Friday, March 31, 2017

The Johnson Amendment: Religion, Politics & Nonprofits

I just signed a community letter from the National Council of Nonprofits opposing the repeal of the Johnson Amendment. And I'd like to urge you to do so as well.

This is an issue that hasn't risen to the top of the tweet and media chart. I'm guessing most of you don't even know what the Johnson Amendment is. But it's vitally important to the health of the nonprofit sector and to our preservation of the line between church and state.

Here's a basic summary: the Johnson Amendment states that in exchange for the privilege of tax-exempt status (along with the ability to receive tax-deductible contributions), 501(c)(3) nonprofit organizations including religious congregations and foundations cannot participate in "any political campaign on behalf of (or in opposition to) any candidate for public office." This amendment was proposed by Senator Lyndon Johnson in 1954, apparently to squelch groups in his home state that opposed him.

President Trump has emphatically stated that he wants to "get rid of and totally destroy the Johnson Amendment and allow our representatives of faith to speak freely and without fear of retribution." He also said this could be his "greatest contribution to Christianity."

Public support has come from folks in the religious community who want their ordained religious leaders to be able to endorse partisan political candidates from the pulpit. Their rationale is that this is a First Amendment right.

But - the federal tax code already allows these organizations and their leaders to engage in public discourse. Nonpartisan voter education activities, church-organized voter registration drives, issue guides for voters, and sermons about social and political issues are all allowed. Religious leaders have shaped public debate since our nation's founding using these tools, advocating from both left and right (from civil rights to abortion). What the amendment does prohibit is campaign intervention - endorsing or opposing candidates for public office, publishing and distributing statements for or against them, and using tax-deductible resources to support partisan political activities.

So is this about free speech? Nope. The real objective is to allow wealthy donors like the Koch brothers to make tax-exempt contributions for partisan political purposes - and remain completely anonymous. Religious and nonprofit organizations would become central in the world of money and politics. This would be contrary to all the values I hold dear about the nonprofit sector and about American democracy.

I urge you to support the integrity of the nonprofit sector by signing this letter at And let your Congressional representatives know where you stand; despite Trump's promise to destroy the Johnson Amendment, he can't actually do it on his own - it's a law, and only Congress can repeal it. The nonprofit community needs to be a place where we can work together in a nonpartisan way to make this world a better place.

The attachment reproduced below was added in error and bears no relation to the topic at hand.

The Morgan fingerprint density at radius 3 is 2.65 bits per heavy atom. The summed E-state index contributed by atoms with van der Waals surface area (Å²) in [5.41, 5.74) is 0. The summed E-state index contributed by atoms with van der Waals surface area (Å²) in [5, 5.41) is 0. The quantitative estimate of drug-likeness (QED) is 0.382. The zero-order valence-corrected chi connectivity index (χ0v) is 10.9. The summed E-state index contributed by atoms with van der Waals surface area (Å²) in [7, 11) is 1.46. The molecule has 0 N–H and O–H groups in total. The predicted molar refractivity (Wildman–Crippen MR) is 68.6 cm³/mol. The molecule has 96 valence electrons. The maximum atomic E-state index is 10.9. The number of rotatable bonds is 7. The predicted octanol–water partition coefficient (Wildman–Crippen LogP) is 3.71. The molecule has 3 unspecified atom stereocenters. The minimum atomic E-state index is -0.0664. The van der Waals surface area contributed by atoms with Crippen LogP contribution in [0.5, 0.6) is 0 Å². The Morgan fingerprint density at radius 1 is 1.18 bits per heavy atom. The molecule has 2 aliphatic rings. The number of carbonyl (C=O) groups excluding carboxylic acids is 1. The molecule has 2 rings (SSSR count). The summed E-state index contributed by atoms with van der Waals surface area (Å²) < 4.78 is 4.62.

Friday, March 3, 2017

Nonprofits: Why We Do What We Do

I’ve been thinking a lot about the nature and value of nonprofit work, especially in our current chaotic national climate.

It’s good to remember right now what a nonprofit actually is: a tax-exempt organization that serves the public interest, with a defined purpose that is charitable, educational, scientific, religious or literary. It’s about doing meaningful work that makes a difference in people’s lives.

Here’s what nonprofits can do:
  • Provide essential services and support locally or nationally for people of all ages, incomes, and backgrounds
  • Exercise prudent fiscal management, using budget surpluses to improve and expand your services
  • Provide education about and advocate for legislation and causes that are consonant with your mission – this is not only legal but some of our country's most important social gains have been won through nonprofit policy work including Mothers Against Drunk Driving (blood alcohol limits), the ACLU (discriminatory hiring practices) and Communities for a Better Environment (air quality standards)
Here’s what a nonprofit legally cannot do:
  • Operate for the benefit of private interests or individuals
  • Participate in any campaign activity for or against political candidates
  • Use substantial amounts of your resources on lobbying (though the IRS is quite vague about what that actually means)
Here are a few things you should do:
  • Go back and read your mission – this is the cornerstone of your work, and I’m always amazed how many nonprofit volunteers and staff members have no idea what it is
  • Continue building, assessing, and strengthening your programs and your outreach in support of your core mission
  • Establish a policy that sets guidelines to determine if, how, why, and when you would choose to advocate publicly 
  • Speak out to your community, to your representatives, and to your local media outlets on issues that affect your constituents and connect to your mission
I founded a small town community center in 1971, back in that period of tremendous naïve idealism and hope and rebellion against the norm. I wanted to create community through music and dance; I wanted to bring people of all ages and backgrounds together. I wanted to do my part in this small microcosm to make the world a better place.

The bottom line: we all do this work because we want to make the world a better place (we certainly don’t do it for the money or the perks). I’m grateful for all the years I have spent in the nonprofit world. And I’m grateful for all the many nonprofits out there that are fighting the good fight right now.